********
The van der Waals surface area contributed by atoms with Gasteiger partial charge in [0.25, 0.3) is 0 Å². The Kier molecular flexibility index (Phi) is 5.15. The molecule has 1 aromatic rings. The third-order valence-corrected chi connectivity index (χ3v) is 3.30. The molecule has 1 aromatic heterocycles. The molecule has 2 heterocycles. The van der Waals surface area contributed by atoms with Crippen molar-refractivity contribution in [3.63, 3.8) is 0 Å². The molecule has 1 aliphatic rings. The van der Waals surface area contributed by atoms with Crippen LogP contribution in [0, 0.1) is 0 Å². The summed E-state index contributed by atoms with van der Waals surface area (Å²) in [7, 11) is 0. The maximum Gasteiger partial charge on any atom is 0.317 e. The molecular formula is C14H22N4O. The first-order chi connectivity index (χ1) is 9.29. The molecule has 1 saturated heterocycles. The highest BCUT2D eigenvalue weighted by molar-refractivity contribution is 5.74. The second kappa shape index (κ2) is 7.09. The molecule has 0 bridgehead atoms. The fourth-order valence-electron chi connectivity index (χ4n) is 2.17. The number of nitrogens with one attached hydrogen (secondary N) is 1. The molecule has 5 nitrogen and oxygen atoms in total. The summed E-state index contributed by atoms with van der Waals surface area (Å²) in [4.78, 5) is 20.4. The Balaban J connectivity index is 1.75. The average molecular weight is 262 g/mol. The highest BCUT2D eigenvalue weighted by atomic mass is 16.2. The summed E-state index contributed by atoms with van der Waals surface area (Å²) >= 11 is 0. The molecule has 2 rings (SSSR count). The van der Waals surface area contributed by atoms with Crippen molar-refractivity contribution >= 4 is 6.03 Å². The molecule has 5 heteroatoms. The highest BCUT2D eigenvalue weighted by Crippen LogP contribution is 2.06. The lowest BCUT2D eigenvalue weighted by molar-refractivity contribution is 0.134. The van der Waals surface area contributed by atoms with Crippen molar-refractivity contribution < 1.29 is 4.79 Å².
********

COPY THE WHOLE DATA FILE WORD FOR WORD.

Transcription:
The van der Waals surface area contributed by atoms with Gasteiger partial charge in [0.25, 0.3) is 0 Å². The Kier molecular flexibility index (Phi) is 5.15. The molecule has 1 aromatic rings. The third-order valence-corrected chi connectivity index (χ3v) is 3.30. The molecule has 1 aromatic heterocycles. The molecule has 2 heterocycles. The van der Waals surface area contributed by atoms with Crippen molar-refractivity contribution in [3.63, 3.8) is 0 Å². The molecule has 1 aliphatic rings. The van der Waals surface area contributed by atoms with Crippen LogP contribution in [0, 0.1) is 0 Å². The summed E-state index contributed by atoms with van der Waals surface area (Å²) in [7, 11) is 0. The maximum Gasteiger partial charge on any atom is 0.317 e. The molecular formula is C14H22N4O. The first-order chi connectivity index (χ1) is 9.29. The molecule has 1 saturated heterocycles. The highest BCUT2D eigenvalue weighted by molar-refractivity contribution is 5.74. The second kappa shape index (κ2) is 7.09. The molecule has 0 bridgehead atoms. The fourth-order valence-electron chi connectivity index (χ4n) is 2.17. The number of nitrogens with one attached hydrogen (secondary N) is 1. The molecule has 5 nitrogen and oxygen atoms in total. The summed E-state index contributed by atoms with van der Waals surface area (Å²) in [4.78, 5) is 20.4. The Balaban J connectivity index is 1.75. The average molecular weight is 262 g/mol. The highest BCUT2D eigenvalue weighted by atomic mass is 16.2. The summed E-state index contributed by atoms with van der Waals surface area (Å²) >= 11 is 0. The molecule has 2 rings (SSSR count). The van der Waals surface area contributed by atoms with Crippen molar-refractivity contribution >= 4 is 6.03 Å². The molecule has 5 heteroatoms. The highest BCUT2D eigenvalue weighted by Crippen LogP contribution is 2.06. The lowest BCUT2D eigenvalue weighted by molar-refractivity contribution is 0.134. The van der Waals surface area contributed by atoms with Crippen molar-refractivity contribution < 1.29 is 4.79 Å².